Stop Reacting

Don’t check your email or anything else that is going to dictate your behavior.

If you start your day by checking and replying to emails, it means you'll just react as new things come ...

The Things That Matter Most

Most of us get 80% of results from 20% of the work we do. So focus on that 20%.

Don’t be vague. Specify what you need to get done - research shows that having concrete goals is correlated with huge increases in confidence and feelings of control.

Use Your “Magic Hours” Wisely

You have 2-2.5 hours of peak productivity every day. You may actually be 30% more effective at that time. For most of us, this happens in the morning.

Those are the hours when you should be working on your main goals. Why would you want to waste that on a conference call or a staff meeting?

2 more ideas

Effectiveness Vs Efficiency
  • Effectiveness is goal orientation. It's picking something to do. This is doing the right things—picking a goal and doing that goal.
  • Efficiency is doing things in an economica...
Scott Hanselman
Scott Hanselman

"Effectiveness is doing the right things, but efficiency is doing things right. That means effectiveness is picking a direction and efficiency is running really fast in that direction."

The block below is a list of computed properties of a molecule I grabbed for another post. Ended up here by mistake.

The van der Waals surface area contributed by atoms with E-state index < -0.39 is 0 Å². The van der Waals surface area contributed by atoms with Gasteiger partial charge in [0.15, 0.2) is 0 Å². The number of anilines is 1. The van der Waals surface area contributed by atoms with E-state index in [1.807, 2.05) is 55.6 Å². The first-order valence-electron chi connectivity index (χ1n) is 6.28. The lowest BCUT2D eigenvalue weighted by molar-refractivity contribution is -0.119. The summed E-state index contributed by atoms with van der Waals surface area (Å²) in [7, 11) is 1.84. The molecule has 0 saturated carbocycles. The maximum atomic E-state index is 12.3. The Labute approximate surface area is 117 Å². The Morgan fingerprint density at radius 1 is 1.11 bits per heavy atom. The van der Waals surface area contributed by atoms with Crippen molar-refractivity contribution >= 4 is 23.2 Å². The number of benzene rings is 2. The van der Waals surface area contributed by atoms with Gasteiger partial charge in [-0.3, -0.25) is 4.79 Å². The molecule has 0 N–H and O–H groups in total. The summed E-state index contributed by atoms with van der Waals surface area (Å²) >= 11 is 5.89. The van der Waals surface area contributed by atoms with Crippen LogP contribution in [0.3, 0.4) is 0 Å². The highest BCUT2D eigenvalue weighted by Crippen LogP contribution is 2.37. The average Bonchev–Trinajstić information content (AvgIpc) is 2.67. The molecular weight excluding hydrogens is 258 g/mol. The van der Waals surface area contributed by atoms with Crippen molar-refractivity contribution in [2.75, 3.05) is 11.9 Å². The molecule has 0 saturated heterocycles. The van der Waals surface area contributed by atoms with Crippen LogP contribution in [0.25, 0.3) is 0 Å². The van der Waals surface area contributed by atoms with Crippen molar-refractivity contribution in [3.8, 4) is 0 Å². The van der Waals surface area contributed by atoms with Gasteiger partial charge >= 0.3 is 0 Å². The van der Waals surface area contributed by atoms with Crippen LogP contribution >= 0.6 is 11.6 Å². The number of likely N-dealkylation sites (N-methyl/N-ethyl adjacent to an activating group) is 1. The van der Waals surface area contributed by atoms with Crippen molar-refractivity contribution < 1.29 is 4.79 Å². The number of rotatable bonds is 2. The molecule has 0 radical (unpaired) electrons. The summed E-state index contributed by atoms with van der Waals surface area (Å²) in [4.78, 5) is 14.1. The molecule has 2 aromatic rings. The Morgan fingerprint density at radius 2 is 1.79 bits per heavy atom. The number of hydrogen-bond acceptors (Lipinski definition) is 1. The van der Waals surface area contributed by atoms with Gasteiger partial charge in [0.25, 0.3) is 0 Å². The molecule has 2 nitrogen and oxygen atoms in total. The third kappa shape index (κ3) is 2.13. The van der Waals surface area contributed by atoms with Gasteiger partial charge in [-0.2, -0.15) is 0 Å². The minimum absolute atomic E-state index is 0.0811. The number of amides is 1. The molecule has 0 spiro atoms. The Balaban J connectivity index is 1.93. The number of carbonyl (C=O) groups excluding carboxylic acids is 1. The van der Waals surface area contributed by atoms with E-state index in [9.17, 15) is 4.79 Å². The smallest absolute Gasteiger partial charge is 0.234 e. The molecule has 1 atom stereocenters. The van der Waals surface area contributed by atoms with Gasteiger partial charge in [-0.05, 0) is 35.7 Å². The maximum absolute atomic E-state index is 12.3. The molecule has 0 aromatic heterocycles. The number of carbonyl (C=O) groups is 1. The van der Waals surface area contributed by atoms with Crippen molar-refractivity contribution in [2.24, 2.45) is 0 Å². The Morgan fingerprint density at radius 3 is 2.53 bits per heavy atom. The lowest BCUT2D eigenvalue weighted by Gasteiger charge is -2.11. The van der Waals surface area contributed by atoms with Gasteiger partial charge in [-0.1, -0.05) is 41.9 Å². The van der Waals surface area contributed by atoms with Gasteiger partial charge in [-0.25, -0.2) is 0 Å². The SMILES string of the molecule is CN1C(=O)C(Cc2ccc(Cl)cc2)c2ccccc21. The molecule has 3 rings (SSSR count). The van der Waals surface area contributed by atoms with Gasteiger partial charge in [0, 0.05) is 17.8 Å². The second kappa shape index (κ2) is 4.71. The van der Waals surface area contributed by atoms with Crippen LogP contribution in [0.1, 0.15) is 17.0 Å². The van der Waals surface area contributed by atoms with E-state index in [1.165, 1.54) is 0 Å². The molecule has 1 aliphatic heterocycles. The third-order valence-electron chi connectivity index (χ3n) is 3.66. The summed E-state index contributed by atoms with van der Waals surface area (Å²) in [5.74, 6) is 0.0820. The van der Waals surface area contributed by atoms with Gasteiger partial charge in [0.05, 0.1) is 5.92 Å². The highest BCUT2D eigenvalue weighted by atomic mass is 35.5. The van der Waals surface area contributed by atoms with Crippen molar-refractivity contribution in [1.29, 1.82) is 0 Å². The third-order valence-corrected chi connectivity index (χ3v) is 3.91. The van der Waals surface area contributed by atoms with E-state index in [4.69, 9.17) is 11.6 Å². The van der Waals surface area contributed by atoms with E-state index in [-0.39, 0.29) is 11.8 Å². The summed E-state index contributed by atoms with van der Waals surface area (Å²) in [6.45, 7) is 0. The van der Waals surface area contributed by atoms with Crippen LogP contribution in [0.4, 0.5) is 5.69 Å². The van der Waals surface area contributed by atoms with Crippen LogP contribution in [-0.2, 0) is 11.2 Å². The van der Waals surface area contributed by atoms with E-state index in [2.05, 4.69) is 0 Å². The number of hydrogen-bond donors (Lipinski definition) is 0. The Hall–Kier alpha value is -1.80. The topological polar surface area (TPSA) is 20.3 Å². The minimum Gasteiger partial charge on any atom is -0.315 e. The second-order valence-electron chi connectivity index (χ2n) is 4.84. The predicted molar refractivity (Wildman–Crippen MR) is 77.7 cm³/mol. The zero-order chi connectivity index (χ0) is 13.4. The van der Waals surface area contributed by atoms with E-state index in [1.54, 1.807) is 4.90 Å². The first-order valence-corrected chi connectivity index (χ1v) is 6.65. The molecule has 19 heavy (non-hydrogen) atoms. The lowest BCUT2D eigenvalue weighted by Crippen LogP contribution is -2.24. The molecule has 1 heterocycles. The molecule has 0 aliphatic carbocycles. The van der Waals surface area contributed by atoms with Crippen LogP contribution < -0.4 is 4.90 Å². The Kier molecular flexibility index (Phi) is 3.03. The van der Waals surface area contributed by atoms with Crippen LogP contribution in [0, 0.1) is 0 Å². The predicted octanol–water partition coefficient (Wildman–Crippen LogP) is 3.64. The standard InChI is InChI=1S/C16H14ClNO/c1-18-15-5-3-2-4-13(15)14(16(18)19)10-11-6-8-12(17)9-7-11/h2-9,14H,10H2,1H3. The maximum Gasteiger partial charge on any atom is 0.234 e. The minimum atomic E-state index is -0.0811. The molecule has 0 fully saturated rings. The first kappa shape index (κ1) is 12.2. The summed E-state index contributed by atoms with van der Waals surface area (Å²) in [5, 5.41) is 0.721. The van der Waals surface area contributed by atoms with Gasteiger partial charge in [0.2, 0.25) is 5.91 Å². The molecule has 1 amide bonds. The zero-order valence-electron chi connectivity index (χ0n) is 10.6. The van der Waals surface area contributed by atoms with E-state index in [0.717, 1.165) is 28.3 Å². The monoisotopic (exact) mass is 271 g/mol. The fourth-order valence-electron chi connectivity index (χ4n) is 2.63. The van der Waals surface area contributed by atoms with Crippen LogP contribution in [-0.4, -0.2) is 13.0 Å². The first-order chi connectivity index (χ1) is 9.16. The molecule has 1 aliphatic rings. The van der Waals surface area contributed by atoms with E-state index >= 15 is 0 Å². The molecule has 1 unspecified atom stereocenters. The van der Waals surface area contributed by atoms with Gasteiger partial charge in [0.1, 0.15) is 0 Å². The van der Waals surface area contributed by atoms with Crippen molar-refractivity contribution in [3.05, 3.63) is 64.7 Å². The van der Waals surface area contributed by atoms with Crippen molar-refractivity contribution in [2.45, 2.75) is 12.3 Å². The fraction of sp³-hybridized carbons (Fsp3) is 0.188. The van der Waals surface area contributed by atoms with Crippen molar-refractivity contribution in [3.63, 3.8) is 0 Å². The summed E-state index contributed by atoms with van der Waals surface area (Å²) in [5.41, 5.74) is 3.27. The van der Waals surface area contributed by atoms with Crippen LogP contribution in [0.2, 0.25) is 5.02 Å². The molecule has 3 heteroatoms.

Scott Hanselman
Scott Hanselman

"Hope is not a plan. Hope is nothing but waiting and letting life happen to you."

6 more ideas

GTD (Getting Things Done)

GTD is a productivity method for organizing your to-dos, priorities, and schedule in a way that makes them all manageable.

Its 5 principles are:

  • Capture
  • Clarify
  • Org...

"GTD is an organizational system. It doesn't put rules around how you actually do your work. Instead, it focuses on how you capture the work you need to do, organize it, and choose what needs your attention"

"GTD is an organizational system. It doesn't put rules around how you actually do your work. Instead, it focuses on how you capture the work you need to do, organize it, and choose what needs your attention"

GTD: Capture
Capture everything. Your to-dos, your ideas, your recurring tasks, everything. Put it in a pen-and-paper notebook, a to-do app, a planner, whatever you prefer to use to get organized.

5 more ideas

Working From Home

Working from home means that all the chaos of your home (pets, family members, kids, and kitchen noises) is part of your entire workday.